The Story Behind De'Anna Nowling's Sprint Success

Calabasas junior De'Anna Nowling needed to run the fastest time of the season to win the 100-meter title at the 100th CIF-State Track And Field Championships last June. (Kirby Lee/Image of Sport)

CALABASAS -- The above imagine captures Calabasas High junior De'Anna Nowling in the micro seconds after crossing the finish line with the 100-meter title at the 2018 CIF-State Track Championships. 

The field Nowling had defeated included defending champion Ariyonna Augustine of Long Beach Poly (now at LSU), her dear friend and longtime sprint rival, Jazmyne Frost (who would lead Gardena Serra to the State team title that day), and the previous fastest girl in the California, Stockdale's Aaliyah Wilson (now at Washington).

Nowling's reaction to her stunning victory was a jumble of emotions beyond what was obvious. Within a few more steps she would be down on the track, crouched and crying. 

"At first I was happy," Nowling said recently, recalling the emotion, "and then I looked over and seen his mom and got on the ground and started crying. Everybody thought it was because I won, but I seen his mom."

'His mom' is a reference to the mother of her brother, who, along with her young sister, was shot and killed in a drive-by shooting in Victorville in 2014.

Only by chance is Nowling here today to tell the story.

Nowling's story is one of perseverance, talent, heart, quite a bit of dancing, a bright future, and survival.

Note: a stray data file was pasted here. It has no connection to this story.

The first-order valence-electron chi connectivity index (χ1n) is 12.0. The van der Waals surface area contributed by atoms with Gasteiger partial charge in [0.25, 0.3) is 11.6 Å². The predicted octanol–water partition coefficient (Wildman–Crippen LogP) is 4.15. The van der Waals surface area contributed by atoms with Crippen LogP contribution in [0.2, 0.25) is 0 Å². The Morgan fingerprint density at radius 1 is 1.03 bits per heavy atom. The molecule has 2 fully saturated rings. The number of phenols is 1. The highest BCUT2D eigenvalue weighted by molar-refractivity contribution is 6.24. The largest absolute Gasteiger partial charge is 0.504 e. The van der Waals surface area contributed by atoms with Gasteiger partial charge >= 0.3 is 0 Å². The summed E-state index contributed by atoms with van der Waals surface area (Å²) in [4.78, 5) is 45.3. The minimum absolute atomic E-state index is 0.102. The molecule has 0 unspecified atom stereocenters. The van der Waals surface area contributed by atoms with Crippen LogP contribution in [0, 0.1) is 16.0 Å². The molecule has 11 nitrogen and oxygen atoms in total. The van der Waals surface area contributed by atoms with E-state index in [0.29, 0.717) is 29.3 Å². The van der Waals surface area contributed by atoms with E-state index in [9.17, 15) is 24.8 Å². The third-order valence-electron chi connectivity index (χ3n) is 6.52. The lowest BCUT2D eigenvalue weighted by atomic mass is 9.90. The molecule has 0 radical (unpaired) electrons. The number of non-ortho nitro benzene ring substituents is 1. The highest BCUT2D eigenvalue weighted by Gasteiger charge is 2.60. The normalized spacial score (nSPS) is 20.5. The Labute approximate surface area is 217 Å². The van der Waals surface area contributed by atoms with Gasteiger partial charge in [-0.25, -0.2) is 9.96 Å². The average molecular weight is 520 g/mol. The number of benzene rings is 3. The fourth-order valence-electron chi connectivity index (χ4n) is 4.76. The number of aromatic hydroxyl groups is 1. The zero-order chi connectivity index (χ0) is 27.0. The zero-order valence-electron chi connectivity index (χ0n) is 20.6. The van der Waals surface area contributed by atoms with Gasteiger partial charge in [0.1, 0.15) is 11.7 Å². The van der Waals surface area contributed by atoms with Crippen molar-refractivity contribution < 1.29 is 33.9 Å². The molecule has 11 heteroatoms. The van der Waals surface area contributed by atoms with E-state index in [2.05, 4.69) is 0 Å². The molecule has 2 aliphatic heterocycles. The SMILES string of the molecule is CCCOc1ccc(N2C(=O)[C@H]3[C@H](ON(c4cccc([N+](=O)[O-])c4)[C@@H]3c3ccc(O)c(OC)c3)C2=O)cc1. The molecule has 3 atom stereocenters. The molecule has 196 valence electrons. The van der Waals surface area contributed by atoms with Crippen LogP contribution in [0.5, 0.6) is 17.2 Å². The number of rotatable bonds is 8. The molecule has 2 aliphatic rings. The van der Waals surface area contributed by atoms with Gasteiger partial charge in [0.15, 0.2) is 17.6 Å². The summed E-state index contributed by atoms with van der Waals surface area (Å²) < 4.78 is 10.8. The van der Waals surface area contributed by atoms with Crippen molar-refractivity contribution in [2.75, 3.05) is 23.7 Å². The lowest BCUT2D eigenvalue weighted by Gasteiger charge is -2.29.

De'Anna was at the house that day, some five years ago. She said she had been with her little sister just moments before but had left her to go inside. In whatever short time Nowling was inside the house, lives were taken outside.

"To me, it was a shocker. I was just frozen," she said. "I was frozen for like a couple months."

Her brother went by the nickname 'Braze'. He was 21, she said. Nowling remembers him in many ways including by using "lilbraze" as her name on Instagram.

Nowling, 17, the youngest of a large and complicated family, says her fallen siblings talk to her in her sleep. De'Anna talks back when she's awake.

"It's different every time," she said. "If I'm feeling nervous, 'Man, I'm nervous. Help me out.' Before I walk on the track I talk to God. But when I'm on the track, I talk to my sister and brother.

"At the line, if you see me looking up or looking down with my eyes closed, I'm talking to them."

Another way Nowling says she honors the memory of her siblings: "I run."